Recently, a forest range officer’s death in the district involving two Gutti Koyas as the accused has attracted much attention, giving the Gutti Koyas notoriety. The media’s sensational coverage of the officer’s death worked to further vilify the community. This resulted in a gram panchayat passing a resolution to “evict Gutti Koyas under its jurisdiction and sent back to Chhattisgarh” post the incident.
This (gram panchayat) resolution was termed as bad in law by the Telangana High Court since the Panchayat does not have the authority to evict the Gutti Koyas. The government argued that the Gutti Koyas have become “habitual offenders and should be evicted”.
However, this is only a small respite for the community which is now facing an angry forest department, cautious politicians and a volatile future. There also have been demands from the Forest Department officers to grant them arms so that they can defend themselves. This demand is yet to materialise. According to officials, 30 acres of land has been “encroached upon” by Gutti Koyas in the Khammam district.
Why should Guttikoyas be Protected?
Essentially, even though Gutti Koyas are not STs under the Telangana law, they are vulnerable due to the special circumstances they are in. Neither can they go back to their state which they left some 20 years ago and nor can they find themselves a piece of land that will not be reclaimed by the forest officials. There were instances in which the Gutti Koyas were made to work for extremely low wages, so that their dependence on forest can be overlooked by the forest officials. Therefore, without the status of STs and without a place to call home, these Internally Displaced Persons (ISDPs) face violence, persecution and different forms of exploitation. And given that their displacement was a result of conflict- their trauma, and reasons to not go back to their state are huge. This calls for special protection of the community which is absent not in reality but also in discourse.
Different ways of solving the issues are being explored by the government but it does not seem like there is a consideration of Gutti Koyas as people who need to be protected. The death of the Forest Range officer has dominated the public discourse and opposition to Gutti Koyas living in the district has increased. It is therefore yet to be seen what decision the government will take on the repatriation of Gutti Koyas.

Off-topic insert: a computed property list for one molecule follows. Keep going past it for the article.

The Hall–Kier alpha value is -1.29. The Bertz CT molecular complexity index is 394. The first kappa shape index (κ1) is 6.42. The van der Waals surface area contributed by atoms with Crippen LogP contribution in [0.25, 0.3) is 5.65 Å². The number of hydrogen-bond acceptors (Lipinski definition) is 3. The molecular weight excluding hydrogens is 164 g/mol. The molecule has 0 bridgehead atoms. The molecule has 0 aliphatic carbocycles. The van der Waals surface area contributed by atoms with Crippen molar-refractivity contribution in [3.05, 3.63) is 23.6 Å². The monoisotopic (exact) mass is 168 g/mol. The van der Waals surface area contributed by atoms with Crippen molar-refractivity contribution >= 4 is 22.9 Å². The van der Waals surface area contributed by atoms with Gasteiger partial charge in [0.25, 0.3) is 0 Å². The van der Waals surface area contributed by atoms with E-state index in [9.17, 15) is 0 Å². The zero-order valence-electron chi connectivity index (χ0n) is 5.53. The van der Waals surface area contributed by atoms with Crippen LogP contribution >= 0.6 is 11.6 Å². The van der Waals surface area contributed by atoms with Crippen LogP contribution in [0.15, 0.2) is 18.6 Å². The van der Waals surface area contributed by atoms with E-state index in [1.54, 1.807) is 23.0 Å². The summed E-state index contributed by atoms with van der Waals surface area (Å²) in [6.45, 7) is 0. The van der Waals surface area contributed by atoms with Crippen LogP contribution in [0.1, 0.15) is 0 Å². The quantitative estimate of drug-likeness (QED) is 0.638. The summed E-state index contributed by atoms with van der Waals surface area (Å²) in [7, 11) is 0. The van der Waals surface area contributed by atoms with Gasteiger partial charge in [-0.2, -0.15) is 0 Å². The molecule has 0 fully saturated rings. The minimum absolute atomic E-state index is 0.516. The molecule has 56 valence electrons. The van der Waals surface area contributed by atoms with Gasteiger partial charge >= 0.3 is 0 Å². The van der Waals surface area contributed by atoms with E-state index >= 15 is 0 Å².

Image Courtesy: Rohit Jain
 Nichole Schwab, Bharavi Jani, Here’s why forest restoration is key to India’s ambitious climate goals, World Economic Forum, March 23 2022, https://www.weforum.org/agenda/2022/03/forest-restoration-india-ambitious-climate-goals/
 VV Balakrishna, Why does podu land issue continue to simmer?, Indian Express, 23rd November, 2022, https://www.newindianexpress.com/states/telangana/2022/nov/23/why-does-podu-land-issue-continue-to-simmer-2521158.html
 Ayesha Minihaz, With no place to call home, the Gutti Koya tribe fights for survival, December 29, 2022, https://frontline.thehindu.com/social-issues/with-no-place-to-call-home-the-gutti-koya-tribe-fights-for-survival/article66281629.ece
 WRIT PETITION No.43618 of 2022
[i]Koya are an Indian tribal community found in the states of Andhra Pradesh, Telangana, Chhattisgarh, and Odisha. Koyas call themselves Koitur in their dialect. The Koyas speak the Koya language, also known as Koya basha, which is a Dravidian language related to Gondi. Koyas are commonly referred to as Koi, Koyalu, Koyollu, Koya Doralu, Dorala Sattam, etc. Koya tribes can be further divided into Koya, Doli Koya, Gutta Koya or Gotti Koya, Kammara Koya, Musara Koya, Oddi Koya, Pattidi Koya, Rasha Koya, Lingadhari Koya (ordinary), Kottu Koya, Bhine Koya, Raja Koya, etchttps://en.wikipedia.org/wiki/Koya_(tribe)